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Survey: A Third of Drivers Lie in Car Insurance Applications

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When it comes to applying for car insurance, a lot of drivers stretch the truth. In a new survey from, 34 percent of drivers admitted to making false claims in their applications — and 40 percent of those who lied said their insurer eventually found out.

What Are the Most Common Car-Insurance Discounts?

Foster City, Calif.-based surveyed 2,000 drivers ages 18 to 65 in October 2013. The company found men were more likely to lie than women, and those younger than 30 were three times more likely to submit wrong information than those older than 50.

What were the most common fibs? Read on.

Misstated annual mileage topped the list, responsible for 36.3 percent of the false claims among those who admitted to lying. (Many respondents marked more than one false claim, said.) Here are the next 12:

  • Parking location: 32.4 percent of those who admitted lying
  • Drivers with access to the car: 25.1 percent
  • Accident or ticket history: 20.5 percent
  • Gaps in insurance coverage: 19.2 percent
  • School grades: 18.9 percent
  • Antitheft devices: 17.4 percent
  • Type of use, like business or school: 17.3 percent
  • Education level: 16.9 percent
  • Marital status: 16.9 percent
  • Time licensed: 15.8 percent
  • Major modifications to the car: 15.7 percent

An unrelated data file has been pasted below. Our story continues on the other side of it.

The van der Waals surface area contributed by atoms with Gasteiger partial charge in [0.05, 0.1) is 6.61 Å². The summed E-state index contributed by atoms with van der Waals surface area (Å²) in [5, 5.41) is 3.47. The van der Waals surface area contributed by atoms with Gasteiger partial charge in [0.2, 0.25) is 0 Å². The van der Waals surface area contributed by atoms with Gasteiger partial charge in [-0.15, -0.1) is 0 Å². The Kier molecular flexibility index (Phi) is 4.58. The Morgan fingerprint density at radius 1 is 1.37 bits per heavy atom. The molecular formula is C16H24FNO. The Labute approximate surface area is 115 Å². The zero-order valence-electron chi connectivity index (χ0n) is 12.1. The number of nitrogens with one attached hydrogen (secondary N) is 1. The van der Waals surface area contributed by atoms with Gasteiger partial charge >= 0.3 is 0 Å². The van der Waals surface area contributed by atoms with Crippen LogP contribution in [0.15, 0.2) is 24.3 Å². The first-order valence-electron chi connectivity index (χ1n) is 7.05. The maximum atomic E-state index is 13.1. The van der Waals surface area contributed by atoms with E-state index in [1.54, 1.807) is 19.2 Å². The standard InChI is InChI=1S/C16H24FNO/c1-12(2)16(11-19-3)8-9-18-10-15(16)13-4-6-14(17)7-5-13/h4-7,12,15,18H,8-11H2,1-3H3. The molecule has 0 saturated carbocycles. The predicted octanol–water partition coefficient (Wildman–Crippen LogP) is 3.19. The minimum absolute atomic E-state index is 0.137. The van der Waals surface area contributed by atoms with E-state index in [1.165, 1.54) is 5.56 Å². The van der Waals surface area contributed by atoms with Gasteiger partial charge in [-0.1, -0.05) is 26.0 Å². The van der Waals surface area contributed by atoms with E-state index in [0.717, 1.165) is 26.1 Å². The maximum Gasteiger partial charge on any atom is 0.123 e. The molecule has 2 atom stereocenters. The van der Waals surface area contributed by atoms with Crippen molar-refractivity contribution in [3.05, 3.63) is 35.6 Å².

• Refresher course or defensive-driving school: 14.4 percent

Most (63.3 percent) drivers who submitted inaccurate information said they did so to save money. That isn’t surprising given the cost of auto insurance. A new report by the Consumer Federation of America says even minimum mandatory coverage costs most drivers at least $500 a year and many policies top $1,000.

Falsifying your information can lead to big savings. Park a 2012 Honda Accord in Providence, R.I., for example, and a good driver with a clean record would pay $2,175 for a full year of coverage, says. Claim that you park it 10 miles southeast in Barrington, R.I., and the same annual coverage falls to $1,472.

Some drivers who submitted incorrect information have a more defensible choice: Twenty-eight percent said the correct answer wasn’t available on the insurance form. Regardless of the reason, said insurers usually find out as they verify information during the underwriting process. That can include pulling reports from state departments of motor vehicles and various public and private databases, which is easier than ever in the age of Big Data.

Indeed, more than 40 percent of those who lied said their insurer caught them. The consequences? About a third said their claim was denied, and 31.5 percent said their premiums went up. About a quarter said their policy was canceled, and — easily the worst outcome — 7.6 percent said their insurer sued them for fraud.

Just 2 percent said the insurer found out but did nothing. Suffice it to say, it’s best to tell the truth on your auto insurance application.


Photo of Kelsey Mays
Former Assistant Managing Editor-News Kelsey Mays likes quality, reliability, safety and practicality. But he also likes a fair price. Email Kelsey Mays

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